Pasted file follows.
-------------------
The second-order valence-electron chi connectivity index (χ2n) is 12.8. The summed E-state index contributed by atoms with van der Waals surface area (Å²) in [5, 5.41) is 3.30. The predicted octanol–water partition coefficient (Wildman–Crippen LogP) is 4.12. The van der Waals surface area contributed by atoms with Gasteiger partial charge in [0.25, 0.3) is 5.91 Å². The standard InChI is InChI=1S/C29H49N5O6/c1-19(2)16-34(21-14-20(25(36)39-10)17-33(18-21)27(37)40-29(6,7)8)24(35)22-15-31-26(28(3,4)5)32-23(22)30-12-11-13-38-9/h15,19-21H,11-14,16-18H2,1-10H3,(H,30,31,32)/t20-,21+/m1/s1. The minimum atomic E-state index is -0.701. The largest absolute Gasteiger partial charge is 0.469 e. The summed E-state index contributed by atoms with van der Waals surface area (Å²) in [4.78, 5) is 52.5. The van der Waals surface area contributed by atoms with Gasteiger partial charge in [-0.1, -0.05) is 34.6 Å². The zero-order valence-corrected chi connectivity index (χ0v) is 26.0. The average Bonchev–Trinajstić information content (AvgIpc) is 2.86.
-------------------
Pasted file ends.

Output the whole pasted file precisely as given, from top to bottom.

The second-order valence-electron chi connectivity index (χ2n) is 12.8. The summed E-state index contributed by atoms with van der Waals surface area (Å²) in [5, 5.41) is 3.30. The predicted octanol–water partition coefficient (Wildman–Crippen LogP) is 4.12. The van der Waals surface area contributed by atoms with Gasteiger partial charge in [0.25, 0.3) is 5.91 Å². The standard InChI is InChI=1S/C29H49N5O6/c1-19(2)16-34(21-14-20(25(36)39-10)17-33(18-21)27(37)40-29(6,7)8)24(35)22-15-31-26(28(3,4)5)32-23(22)30-12-11-13-38-9/h15,19-21H,11-14,16-18H2,1-10H3,(H,30,31,32)/t20-,21+/m1/s1. The minimum atomic E-state index is -0.701. The largest absolute Gasteiger partial charge is 0.469 e. The summed E-state index contributed by atoms with van der Waals surface area (Å²) in [4.78, 5) is 52.5. The van der Waals surface area contributed by atoms with Gasteiger partial charge in [-0.1, -0.05) is 34.6 Å². The zero-order valence-corrected chi connectivity index (χ0v) is 26.0. The average Bonchev–Trinajstić information content (AvgIpc) is 2.86.